One of the reporters on the dock in Vancouver, BC ask something akin to what I was most looking forward to on this trip. I told her it would be some point, which I predicted would be after Port Hardy, where the distance from shore, or in this case normal life and civilization would ebb enough for this to feel truly like an adventure. I don’t think I was entirely sure of what that would be, but I think I have reached it. I think this point happens at different times for all of us, although I think a key ingredient for everyone was getting beyond the range of cell phone reception.
For me it came on in the unpredictable currents off of the Brooks Peninsula, unpleasant, but a part of spending enough time off shore in a rowboat. You won’t always have favorable current, so you deal as best you can when it’s bad. At the end of the day we were rewarded with whales. This type of reward seems to be available if your mentality is flexible enough. If you’re having a miserable time in nature, just relax, and I find that something extraordinary can happen that can change your whole outlook on the situation. Sometimes it is whales, sometimes it is a bit more subtle.
As we ripped along the northwest coast of Vancouver Island. Mountains ran down to the water with only a tiny visible beach before the pine trees. Except for these more temperate trees, the scene reminded me of the Hawaiian coast. Wind behind us, waves to surf and sunny blue skies blowing clouds south-at least for the present.
Rick took some extra time to sleep. He was a bit depressed after the evening in slow current. Unfortunately, he did not realize in the fog of his four morning shift he and Adams effort against the waves had gained us twelve miles past the Brooks Pen. The rest of us sat on deck and cooked. We sang while Adam played the mandolin, and we traded off rowing, navigating and talking out our next move.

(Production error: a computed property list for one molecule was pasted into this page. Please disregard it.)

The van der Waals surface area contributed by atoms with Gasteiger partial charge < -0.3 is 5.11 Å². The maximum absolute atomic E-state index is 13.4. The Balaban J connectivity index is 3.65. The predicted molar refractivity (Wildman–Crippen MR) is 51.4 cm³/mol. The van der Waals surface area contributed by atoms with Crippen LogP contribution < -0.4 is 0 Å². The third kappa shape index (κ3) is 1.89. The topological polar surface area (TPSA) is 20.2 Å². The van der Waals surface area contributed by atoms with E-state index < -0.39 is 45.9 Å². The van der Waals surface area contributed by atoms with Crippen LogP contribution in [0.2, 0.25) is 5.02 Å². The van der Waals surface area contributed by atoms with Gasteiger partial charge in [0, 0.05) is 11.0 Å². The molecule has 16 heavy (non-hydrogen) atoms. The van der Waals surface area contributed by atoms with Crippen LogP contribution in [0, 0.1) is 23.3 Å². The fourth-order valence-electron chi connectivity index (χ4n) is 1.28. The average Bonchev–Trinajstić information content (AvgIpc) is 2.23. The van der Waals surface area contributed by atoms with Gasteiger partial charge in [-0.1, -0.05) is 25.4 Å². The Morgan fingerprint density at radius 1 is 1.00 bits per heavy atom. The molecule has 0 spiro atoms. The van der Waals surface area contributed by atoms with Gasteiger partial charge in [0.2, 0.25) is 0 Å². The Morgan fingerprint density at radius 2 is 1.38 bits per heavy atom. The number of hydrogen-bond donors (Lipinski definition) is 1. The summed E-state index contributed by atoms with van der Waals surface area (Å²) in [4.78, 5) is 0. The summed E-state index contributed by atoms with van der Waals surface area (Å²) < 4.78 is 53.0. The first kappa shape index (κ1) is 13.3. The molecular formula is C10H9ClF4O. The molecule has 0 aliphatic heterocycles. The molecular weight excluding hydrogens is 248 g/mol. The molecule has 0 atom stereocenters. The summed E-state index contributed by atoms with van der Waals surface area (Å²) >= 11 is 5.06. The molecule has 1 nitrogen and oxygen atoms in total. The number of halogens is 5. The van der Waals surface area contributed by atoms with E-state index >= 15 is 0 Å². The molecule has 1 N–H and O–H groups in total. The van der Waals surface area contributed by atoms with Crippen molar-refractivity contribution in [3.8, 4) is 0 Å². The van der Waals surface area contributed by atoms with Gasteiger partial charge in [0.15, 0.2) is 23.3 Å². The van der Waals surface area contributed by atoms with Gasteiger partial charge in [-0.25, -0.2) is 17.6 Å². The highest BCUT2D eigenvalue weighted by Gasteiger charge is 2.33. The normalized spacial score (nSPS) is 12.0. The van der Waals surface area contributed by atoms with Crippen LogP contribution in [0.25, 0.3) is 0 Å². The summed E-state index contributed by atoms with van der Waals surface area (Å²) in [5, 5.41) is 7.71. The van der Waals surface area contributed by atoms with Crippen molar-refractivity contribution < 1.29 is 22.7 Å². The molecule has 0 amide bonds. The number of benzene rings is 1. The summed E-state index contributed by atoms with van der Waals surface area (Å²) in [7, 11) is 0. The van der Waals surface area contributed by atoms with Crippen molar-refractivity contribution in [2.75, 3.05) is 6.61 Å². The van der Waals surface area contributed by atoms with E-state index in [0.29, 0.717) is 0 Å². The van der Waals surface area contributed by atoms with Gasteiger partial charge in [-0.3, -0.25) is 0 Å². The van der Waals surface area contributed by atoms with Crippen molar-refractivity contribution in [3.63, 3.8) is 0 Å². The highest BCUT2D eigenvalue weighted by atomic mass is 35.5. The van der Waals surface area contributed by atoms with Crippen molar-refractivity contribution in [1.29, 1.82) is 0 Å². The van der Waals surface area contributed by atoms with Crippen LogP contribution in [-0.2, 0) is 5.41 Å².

When nasty winds are predicted, our crew has chosen to stop in harbors for both safety and practical reasons. When on an ocean crossing, it’s a different story. At sea, our crew deploys a sea anchor, a parachute-like device, which floats under the water’s surface and arrests the boats motion. It also keeps the bow into the waves which helps us from being breached. However, deploying such a sea anchor close to shore for hours on end and near a rocky coast would just be stupid. In our current near-coastal situation, we choose to head into Hot Springs Cove, because it is protected….and there are hot springs in which to bathe.
We made great time to the cove throughout the evening and early morning hours. An incredible sunset performed. Then a sliver of moon, the color of blood orange pulp, rose with a large and bright Venus below it. Stars appeared in the gradual fashion of day turning into night.
With a half hour left in our rowing shift I stopped to put the YSI CastAway CTD in the water, drop it about 100 feet and get a sampling profile. This way-cool science device measures water’s temperature, salinity and sound speed while it both drops through the water column and rises back through it. As I got it ready to cast the device to take a measurement, I noticed that the bioluminescence was strong.
While I was enjoying the green puddles made by the oar blade, I heard a Greg call in a tone of voice that told me to turn towards shore. Above the high dark coastal peaks that crown with stars, a large green light had shimmered into existence. Streaks of white light danced towards the heavens. Neither of us had seen this phenomenon before, but we knew exactly what it were–the northern lights. They evolved before our eyes, raising up higher and higher the streaks of white dissipated until it settled on a smooth green as if it were the lights from shinning emerald city behind the peaks “So, is why we do this?” I asked. Greg nodded.